Volume 4, Number 2 (Summer 2003)                   Vol. , No. , Season & Year , Serial No. | Back to browse issues page


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Mohammadkhani P, Mohammadi M R, Rezaee-Dogaheh E, Nazari M A. Trauma Symptoms in Abused Children. Archives of Rehabilitation. 2003; 4 (2) :20-28
URL: http://rehabilitationj.uswr.ac.ir/article-1-606-en.html

1- Assistant Professor Department of Clinical Psychology, University of Welfare and Rehabilitation Sciences, Tehran, Iran.
Abstract:   (6814 Views)

Objective: There are many traumatic events (including natural disasters, physical, psychological and sexual abuse) that may befall children and there is clear evidence that such experiences can produce a plethora of negative psychological effects. Children’s exposure to such traumas has been associated with a wide variety of negative mental health outcomes, including anxiety and depression, post-traumatic stress and dissociation and anger and aggression. It seems that the impacts of traumatic events are significantly related to type and intensity of trauma.

Materials & Method: Through a systematized clustral sampling 3042 male and female students from junior high school who were participated in a survey study for investigating point prevalence of child abuse, completed Trauma Symptoms Checklist for Children-Alternate Version (TSCC-A) and Child Abuse Self-report Scale (CASRS). After recognition of abused children, they were compared based on trauma symptoms. TSCC-A is a self-report measure of post-traumatic distress and related psychological symptomatology in male and female children aged 8-16 years. It is useful in the evaluation of children who have experienced traumatic events, including physical and sexual assault, victimization by peers, major losses, the witnessing of violence done to others and natural disasters. TSCC-A makes no reference to sexual issues. CASRS is a self-report scale to assess child abuse and neglect with 38 items and four subscales (psychological abuse, neglect, physical and sexual abuse).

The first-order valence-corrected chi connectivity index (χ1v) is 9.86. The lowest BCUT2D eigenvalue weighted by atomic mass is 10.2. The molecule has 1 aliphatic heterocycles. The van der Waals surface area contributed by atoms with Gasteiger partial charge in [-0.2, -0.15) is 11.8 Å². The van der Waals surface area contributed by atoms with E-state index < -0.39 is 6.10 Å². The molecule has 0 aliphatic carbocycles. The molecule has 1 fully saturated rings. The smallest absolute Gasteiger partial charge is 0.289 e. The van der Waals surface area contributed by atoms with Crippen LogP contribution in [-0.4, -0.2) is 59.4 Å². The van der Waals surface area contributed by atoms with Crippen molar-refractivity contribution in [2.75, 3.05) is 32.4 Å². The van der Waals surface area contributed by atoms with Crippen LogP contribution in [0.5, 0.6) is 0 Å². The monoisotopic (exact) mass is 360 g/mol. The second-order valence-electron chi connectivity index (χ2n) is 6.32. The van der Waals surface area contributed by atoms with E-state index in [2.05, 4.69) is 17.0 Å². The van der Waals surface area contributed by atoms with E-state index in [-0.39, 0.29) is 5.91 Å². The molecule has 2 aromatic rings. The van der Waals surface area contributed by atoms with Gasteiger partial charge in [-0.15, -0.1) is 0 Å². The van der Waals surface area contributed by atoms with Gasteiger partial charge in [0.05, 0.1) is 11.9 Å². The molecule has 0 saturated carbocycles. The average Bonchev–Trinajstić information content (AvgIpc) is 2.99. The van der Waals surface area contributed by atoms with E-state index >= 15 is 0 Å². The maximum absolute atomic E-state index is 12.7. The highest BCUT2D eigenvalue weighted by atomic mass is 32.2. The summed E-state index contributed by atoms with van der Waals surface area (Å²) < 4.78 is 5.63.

Results: Considering the type of traumatic experiences, the results showed that abused children significantly received higher scores in scales and subscales of TSCC-A than nonabused group. They specially reported more symptoms (depression, anxiety, post-traumatic stress, anger and dissociation) comparing normal children.

Conclusion: It is concluded that the type and rate of traumatic event is related to intensity of symptomatology.

Full-Text [PDF 58 kb]   (965 Downloads)    
Type of Study: Original | Subject: Clinical Psycology
Received: 1/09/2010 | Accepted: 18/10/2015 | Published: 18/10/2015

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